Is it time to change your payroll company? With a little research and preparation, you can find your better match and smoothly transition with minimal disruption to employees or your payroll department. The key to switching payroll providers successfully is to know what you need vs want and have a good understanding of the issue(s) that’s forcing you to leave your current service.
While we don’t recommend making a permanent switch to the first payroll service you run across, we do suggest that you add Gusto to your evaluation list. If you have less than 100 employees, need automated payroll and tax management, along with quality customer service, it may be a good fit. It’s one of the more affordable options, $45 monthly for one employee, and comes with some HR support. It also allows you to try it free for 30 days. Sign up to see how it works.
1. Evaluate Your Current Payroll Provider
Before you embark on your quest to find a new payroll software or service, take a good, hard look at your current provider. Why are you dissatisfied with it? What do you hope to achieve with a new provider? Some questions you should ask include:
- What does it do well?
- What are your favorite features and why?
- What does it not do well?
- What doesn’t it do at all that you need or want?
- What’s your chief complaint?
- Why do you want to change providers?
Once you have answered these questions and come up with a list of your own needs, ask yourself one more question: Is it worth switching? Sometimes, changing a plan, negotiating for an extra feature, or even switching your customer success representative may resolve your issues and save you the trouble of changing payroll providers.
If you decide to switch, convert your answers to the sample questions above into a set of requirements in terms of must-haves and nice-to-haves. Add any other features you’d like, and decide which items are deal-breakers. This will aid you in your research for the best payroll software for your business.
2. Do Side-by-Side Comparisons of Potential Payroll Companies vs Your Current One
The services and options that different payroll providers offer vary widely, and so should your research. Get a holistic view of how your options stack up against the payroll service you’re using now. After all, you don’t want to inadvertently give up a valuable feature you need, like payroll tax filing, just to save money. Nor do you want to be distracted by a service that looks impressive but is too complex for your needs.
In addition to the checklist of must-have and would-like features you’ve compiled, also consider the following:
- Services provided: This covers your needs and wants list. How well do you know how to do payroll? Do you need a service that does it all for you or just a little help to make your efforts more efficient?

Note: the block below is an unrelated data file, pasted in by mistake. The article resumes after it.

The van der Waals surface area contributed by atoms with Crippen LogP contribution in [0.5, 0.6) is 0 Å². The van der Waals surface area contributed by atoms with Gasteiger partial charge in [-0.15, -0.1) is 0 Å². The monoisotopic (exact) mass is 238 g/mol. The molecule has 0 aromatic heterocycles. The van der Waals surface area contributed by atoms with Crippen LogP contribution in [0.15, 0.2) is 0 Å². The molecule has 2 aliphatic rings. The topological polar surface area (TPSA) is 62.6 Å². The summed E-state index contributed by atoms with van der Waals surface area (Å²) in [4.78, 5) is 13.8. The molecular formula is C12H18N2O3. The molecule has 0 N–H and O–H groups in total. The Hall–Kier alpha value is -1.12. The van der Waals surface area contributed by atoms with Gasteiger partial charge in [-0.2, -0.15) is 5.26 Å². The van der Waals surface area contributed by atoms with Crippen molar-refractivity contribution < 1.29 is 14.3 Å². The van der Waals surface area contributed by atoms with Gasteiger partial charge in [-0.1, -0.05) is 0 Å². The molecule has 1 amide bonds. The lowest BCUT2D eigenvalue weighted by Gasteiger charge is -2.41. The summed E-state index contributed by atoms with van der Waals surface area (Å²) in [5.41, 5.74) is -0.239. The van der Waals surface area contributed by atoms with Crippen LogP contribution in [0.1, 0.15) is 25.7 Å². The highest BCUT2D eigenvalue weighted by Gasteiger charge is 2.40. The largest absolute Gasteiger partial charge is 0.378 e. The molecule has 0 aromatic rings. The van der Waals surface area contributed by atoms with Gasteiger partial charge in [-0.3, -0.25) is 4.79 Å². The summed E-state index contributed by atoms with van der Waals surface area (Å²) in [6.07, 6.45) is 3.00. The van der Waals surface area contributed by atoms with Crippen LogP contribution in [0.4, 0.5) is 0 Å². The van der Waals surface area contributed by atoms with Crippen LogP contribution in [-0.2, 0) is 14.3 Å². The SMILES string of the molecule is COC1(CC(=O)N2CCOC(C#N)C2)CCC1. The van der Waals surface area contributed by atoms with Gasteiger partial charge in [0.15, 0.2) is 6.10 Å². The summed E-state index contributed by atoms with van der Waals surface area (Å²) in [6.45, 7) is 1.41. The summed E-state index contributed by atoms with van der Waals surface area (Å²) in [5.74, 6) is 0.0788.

- Additional services: Many payroll providers offer human resources, time-tracking, sales and commission tracking, and other functions. This could save you money spent on third-party software, but it will require moving those systems as well.
- Special considerations: Do you need international payroll? Out-of-cycle payments? Unusual wage calculations (by mile, for example)? If the competitor does not provide that, is there a work-around, and how hard is it to manage?
- Growth potential: Can the service meet your future needs as you grow in size or requirements? This may include add-ons or larger plans. Consider the prices: Is there a huge jump when adding features? Do they have an a la carte app menu? Do you need to negotiate for extra services?
- Customer service: In addition to checking the help features available online and in-app, ask about a dedicated customer service rep (and their qualifications). Also, read user reviews sites.
- Employee interface: What data can employees access? Do they offer a mobile app as well as an online portal?
- Integrations: Don’t forget this one! Make sure the software integrates with your current accounting, time-tracking, HR, point-of-sale, or other software that feeds information into payroll. Otherwise, consider the cost and work of changing those systems too.
- Security: Nearly all payroll services include bank-level security, backups, and password protection, but check that new services meet or exceed those of your current one.
When researching, go beyond looking at their website or asking a colleague. Consider the plans and pricing, talk to the sales department, look at review sites like ours in addition to others like Capterra. Watch demos, and be sure to ask which features shown are included with the plan you are interested in. If it offers a free trial, try it out with a sample of your employee base.